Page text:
And as far as visual evidence, all I found on my camera were nine blurry photos of a large spotlight device commonly used to advertise their location (middle of nowhere), and a few photos of straight-up fog. And that's what is really scary. It's like we time traveled or something.

I wish I could say there was some direct correlation between number of drinks and number of shrieks, but there are simply too many psychological variables to make this assertion. There are those people who are easily impressed by a regular television tuned to static while others can shrug off a giant clown on five-foot stilts like it's no big deal. There's really no telling. Not to mention, there's a whole lot of room for inconsistency when it comes to getting the formula just right: maybe the chainsaw guy is feeling a little tired tonight, the juggalos had another gathering to attend, or your everyday life makes ravaged clowns seem like child's play. I don't think it has anything to do with the suspension of disbelief or your inability to have an imagination. Sometimes, a trip to the suburbs is all it takes to get a little nervous and the bars are where you really get your money's worth.

More haunted house reviews by Maggie Moody: - Field of Corpses: Our (more or less) fearless reporter develops coping mechanisms

- The 13th Door: Our (more or less) fearless reporter makes it all the way through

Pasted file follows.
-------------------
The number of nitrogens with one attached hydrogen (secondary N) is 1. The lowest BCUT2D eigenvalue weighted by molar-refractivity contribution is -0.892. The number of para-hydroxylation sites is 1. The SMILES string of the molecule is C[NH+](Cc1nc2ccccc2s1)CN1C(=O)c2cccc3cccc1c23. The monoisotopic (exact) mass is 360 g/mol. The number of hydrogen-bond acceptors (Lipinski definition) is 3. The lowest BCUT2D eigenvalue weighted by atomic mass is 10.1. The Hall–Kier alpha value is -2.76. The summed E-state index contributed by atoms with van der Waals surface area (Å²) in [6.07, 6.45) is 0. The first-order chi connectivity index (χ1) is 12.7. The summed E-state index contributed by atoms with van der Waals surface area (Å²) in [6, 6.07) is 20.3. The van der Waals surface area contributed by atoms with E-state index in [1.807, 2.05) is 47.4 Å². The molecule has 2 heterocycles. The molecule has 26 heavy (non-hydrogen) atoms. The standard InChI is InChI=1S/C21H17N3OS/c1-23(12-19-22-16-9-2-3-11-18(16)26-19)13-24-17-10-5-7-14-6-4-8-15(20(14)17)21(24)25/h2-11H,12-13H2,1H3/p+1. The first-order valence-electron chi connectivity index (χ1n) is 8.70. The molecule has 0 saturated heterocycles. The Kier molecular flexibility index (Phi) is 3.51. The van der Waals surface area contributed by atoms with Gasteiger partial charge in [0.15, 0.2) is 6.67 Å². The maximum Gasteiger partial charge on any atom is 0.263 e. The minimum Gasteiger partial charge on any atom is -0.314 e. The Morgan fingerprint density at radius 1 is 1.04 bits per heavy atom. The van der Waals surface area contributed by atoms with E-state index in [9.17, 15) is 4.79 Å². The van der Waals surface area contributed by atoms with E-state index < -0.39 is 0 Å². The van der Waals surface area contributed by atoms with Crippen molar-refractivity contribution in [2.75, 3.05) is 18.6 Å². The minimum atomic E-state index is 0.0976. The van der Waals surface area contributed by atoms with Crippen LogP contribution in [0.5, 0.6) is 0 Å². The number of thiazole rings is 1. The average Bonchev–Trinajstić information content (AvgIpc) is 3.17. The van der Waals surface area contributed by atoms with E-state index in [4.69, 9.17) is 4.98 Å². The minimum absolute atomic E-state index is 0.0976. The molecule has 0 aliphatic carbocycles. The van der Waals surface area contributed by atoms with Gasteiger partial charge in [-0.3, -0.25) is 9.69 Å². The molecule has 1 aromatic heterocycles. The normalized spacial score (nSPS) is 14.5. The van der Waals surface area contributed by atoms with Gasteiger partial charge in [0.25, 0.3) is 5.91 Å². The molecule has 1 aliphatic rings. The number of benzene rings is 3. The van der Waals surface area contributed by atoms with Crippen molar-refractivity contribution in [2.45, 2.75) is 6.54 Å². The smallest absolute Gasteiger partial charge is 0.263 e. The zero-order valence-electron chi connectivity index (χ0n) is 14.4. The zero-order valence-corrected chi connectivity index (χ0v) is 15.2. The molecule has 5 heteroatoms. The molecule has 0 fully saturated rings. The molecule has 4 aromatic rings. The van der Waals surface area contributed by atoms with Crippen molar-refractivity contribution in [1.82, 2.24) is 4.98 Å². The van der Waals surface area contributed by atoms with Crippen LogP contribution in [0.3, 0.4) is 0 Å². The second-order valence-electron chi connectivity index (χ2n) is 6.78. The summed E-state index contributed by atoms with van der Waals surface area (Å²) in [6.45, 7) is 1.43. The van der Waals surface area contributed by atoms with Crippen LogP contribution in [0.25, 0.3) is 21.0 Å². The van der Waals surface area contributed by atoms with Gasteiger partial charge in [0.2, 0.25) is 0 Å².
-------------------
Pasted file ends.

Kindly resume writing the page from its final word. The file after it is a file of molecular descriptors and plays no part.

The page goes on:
- A trip to The Asylum: Our (more or less) fearless reporter chickens out

- Real horror-show: One (more or less) fearless writer's quest to conquer the haunted house

Keep Westword Free... Since we started Westword, it has been defined as the free, independent voice of Denver, and we would like to keep it that way. Offering our readers free access to incisive coverage of local news, food and culture. Producing stories on everything from political scandals to the hottest new bands, with gutsy reporting, stylish writing, and staffers who've won everything from the Society of Professional Journalists' Sigma Delta Chi feature-writing award to the Casey Medal for Meritorious Journalism. But with local journalism's existence under siege and advertising revenue setbacks having a larger impact, it is important now more than ever for us to rally support behind funding our local journalism. You can help by participating in our "I Support" membership program, allowing us to keep covering Denver with no paywalls.

We use cookies to collect and analyze information on site performance and usage, and to enhance and customize content and advertisements. By clicking 'X' or continuing to use the site, you agree to allow cookies to be placed. To find out more, visit our cookies policy and our privacy policy.